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Steve Weber, 76, a Founder of an Influential Folk Band, Dies – The New York Times

Steve Weber, 76, a Founder of an Influential Folk Band, Dies - The New York Times
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https://www.nytimes.com/2020/03/06/arts/music/steve-weber-dead.html
 

Steve Weber, 76, a Founder of an Influential Folk Band, Dies

By Ben Sisario

March 7, 2020

Mr. Weber and Peter Stampfel were the heart of the Holy Modal Rounders, a group born of the folk revival. It then detoured into a mischievous, “zany” style.

 

Steve Weber, right, and Peter Stampfel of the Holy Modal Rounders in 1972. They drifted from their folk beginnings into a sometimes warped kind of pop music and made a mark with a song in the movie “Easy Rider.” Steve Weber, right, and Peter Stampfel of the Holy Modal Rounders in 1972. They drifted from their folk beginnings into a sometimes warped kind of pop music and made a mark with a song in the movie “Easy Rider.”Henry Horenstein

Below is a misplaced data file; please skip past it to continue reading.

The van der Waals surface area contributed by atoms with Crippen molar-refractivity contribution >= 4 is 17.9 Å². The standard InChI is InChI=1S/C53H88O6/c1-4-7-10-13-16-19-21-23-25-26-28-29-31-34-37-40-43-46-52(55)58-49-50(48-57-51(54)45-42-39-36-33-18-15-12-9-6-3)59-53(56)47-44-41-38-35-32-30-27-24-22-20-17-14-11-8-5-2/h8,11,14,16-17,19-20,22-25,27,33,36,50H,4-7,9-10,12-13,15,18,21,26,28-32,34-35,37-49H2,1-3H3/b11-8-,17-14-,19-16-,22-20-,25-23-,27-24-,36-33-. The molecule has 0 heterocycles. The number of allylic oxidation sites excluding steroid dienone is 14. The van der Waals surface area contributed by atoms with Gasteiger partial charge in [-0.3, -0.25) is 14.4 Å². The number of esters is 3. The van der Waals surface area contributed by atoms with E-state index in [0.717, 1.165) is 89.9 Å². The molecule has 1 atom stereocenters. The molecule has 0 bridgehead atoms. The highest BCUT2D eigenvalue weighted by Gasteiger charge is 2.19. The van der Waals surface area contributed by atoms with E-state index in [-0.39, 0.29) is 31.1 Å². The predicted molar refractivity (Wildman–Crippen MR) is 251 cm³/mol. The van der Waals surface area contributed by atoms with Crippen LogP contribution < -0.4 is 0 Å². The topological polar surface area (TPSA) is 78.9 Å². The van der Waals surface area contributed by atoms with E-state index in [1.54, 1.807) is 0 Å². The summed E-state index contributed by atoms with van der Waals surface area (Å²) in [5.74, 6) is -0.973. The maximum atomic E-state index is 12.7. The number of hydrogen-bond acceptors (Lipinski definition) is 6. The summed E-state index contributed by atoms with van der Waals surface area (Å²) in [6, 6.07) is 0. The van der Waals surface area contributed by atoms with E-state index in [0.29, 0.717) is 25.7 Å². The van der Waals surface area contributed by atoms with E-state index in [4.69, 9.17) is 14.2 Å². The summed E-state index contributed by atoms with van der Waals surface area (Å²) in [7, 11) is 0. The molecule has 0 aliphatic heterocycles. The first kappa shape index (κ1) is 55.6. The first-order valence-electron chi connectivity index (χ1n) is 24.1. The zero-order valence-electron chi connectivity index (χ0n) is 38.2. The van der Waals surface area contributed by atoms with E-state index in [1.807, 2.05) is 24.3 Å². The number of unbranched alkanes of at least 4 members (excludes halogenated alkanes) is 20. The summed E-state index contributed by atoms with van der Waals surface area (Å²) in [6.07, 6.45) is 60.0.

Steve Weber, the guitarist of the Holy Modal Rounders, a cult psychedelic folk group that grazed the pop-culture mainstream with a song featured in the 1969 film “Easy Rider” and influenced generations of underground musicians, died on Feb. 7 at his home in Mount Clare, W.Va. He was 76.

His death was announced by the Davis Funeral Home in nearby Clarksburg, which did not give a cause.

The Holy Modal Rounders emerged in New York in 1963 as a duo, with Mr. Weber on guitar and Peter Stampfel on fiddle and banjo. Like countless others swept up in the folk revival of the time, they were inspired by the traditional songs in the “Anthology of American Folk Music,” compiled by the filmmaker and historian Harry Smith in 1952.